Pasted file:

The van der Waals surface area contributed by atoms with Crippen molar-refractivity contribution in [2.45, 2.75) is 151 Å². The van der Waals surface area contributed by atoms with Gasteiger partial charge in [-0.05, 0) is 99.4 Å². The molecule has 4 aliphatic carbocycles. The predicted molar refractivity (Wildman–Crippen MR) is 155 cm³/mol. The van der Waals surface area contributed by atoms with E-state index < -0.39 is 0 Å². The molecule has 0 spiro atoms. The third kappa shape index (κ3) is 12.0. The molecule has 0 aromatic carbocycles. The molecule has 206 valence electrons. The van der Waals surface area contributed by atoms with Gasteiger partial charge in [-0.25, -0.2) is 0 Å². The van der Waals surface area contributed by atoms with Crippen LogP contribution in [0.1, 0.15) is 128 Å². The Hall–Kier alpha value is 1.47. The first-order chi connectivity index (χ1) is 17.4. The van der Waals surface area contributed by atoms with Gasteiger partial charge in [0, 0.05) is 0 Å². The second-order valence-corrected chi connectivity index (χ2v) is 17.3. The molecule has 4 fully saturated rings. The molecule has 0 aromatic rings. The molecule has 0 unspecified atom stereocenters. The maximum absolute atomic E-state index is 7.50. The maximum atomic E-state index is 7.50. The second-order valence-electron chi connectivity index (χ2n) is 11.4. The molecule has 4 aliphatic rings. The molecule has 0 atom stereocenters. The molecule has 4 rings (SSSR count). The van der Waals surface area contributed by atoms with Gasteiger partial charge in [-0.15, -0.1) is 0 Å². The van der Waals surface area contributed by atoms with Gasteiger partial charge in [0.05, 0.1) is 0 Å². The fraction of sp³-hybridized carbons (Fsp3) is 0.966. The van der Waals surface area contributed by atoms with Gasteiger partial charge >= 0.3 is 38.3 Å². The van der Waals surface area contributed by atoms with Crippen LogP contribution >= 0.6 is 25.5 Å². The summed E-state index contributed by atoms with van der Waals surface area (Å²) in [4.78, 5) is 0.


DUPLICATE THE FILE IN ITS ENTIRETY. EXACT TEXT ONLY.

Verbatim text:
The van der Waals surface area contributed by atoms with Crippen molar-refractivity contribution in [2.45, 2.75) is 151 Å². The van der Waals surface area contributed by atoms with Gasteiger partial charge in [-0.05, 0) is 99.4 Å². The molecule has 4 aliphatic carbocycles. The predicted molar refractivity (Wildman–Crippen MR) is 155 cm³/mol. The van der Waals surface area contributed by atoms with E-state index < -0.39 is 0 Å². The molecule has 0 spiro atoms. The third kappa shape index (κ3) is 12.0. The molecule has 0 aromatic carbocycles. The molecule has 206 valence electrons. The van der Waals surface area contributed by atoms with Gasteiger partial charge in [-0.25, -0.2) is 0 Å². The van der Waals surface area contributed by atoms with Crippen LogP contribution in [0.1, 0.15) is 128 Å². The Hall–Kier alpha value is 1.47. The first-order chi connectivity index (χ1) is 17.4. The van der Waals surface area contributed by atoms with Gasteiger partial charge in [0, 0.05) is 0 Å². The second-order valence-corrected chi connectivity index (χ2v) is 17.3. The molecule has 4 fully saturated rings. The molecule has 0 aromatic rings. The molecule has 0 unspecified atom stereocenters. The maximum absolute atomic E-state index is 7.50. The maximum atomic E-state index is 7.50. The second-order valence-electron chi connectivity index (χ2n) is 11.4. The molecule has 4 aliphatic rings. The molecule has 0 atom stereocenters. The molecule has 4 rings (SSSR count). The van der Waals surface area contributed by atoms with Gasteiger partial charge in [-0.15, -0.1) is 0 Å². The van der Waals surface area contributed by atoms with Gasteiger partial charge in [0.05, 0.1) is 0 Å². The fraction of sp³-hybridized carbons (Fsp3) is 0.966. The van der Waals surface area contributed by atoms with Gasteiger partial charge >= 0.3 is 38.3 Å². The van der Waals surface area contributed by atoms with Crippen LogP contribution >= 0.6 is 25.5 Å². The summed E-state index contributed by atoms with van der Waals surface area (Å²) in [4.78, 5) is 0.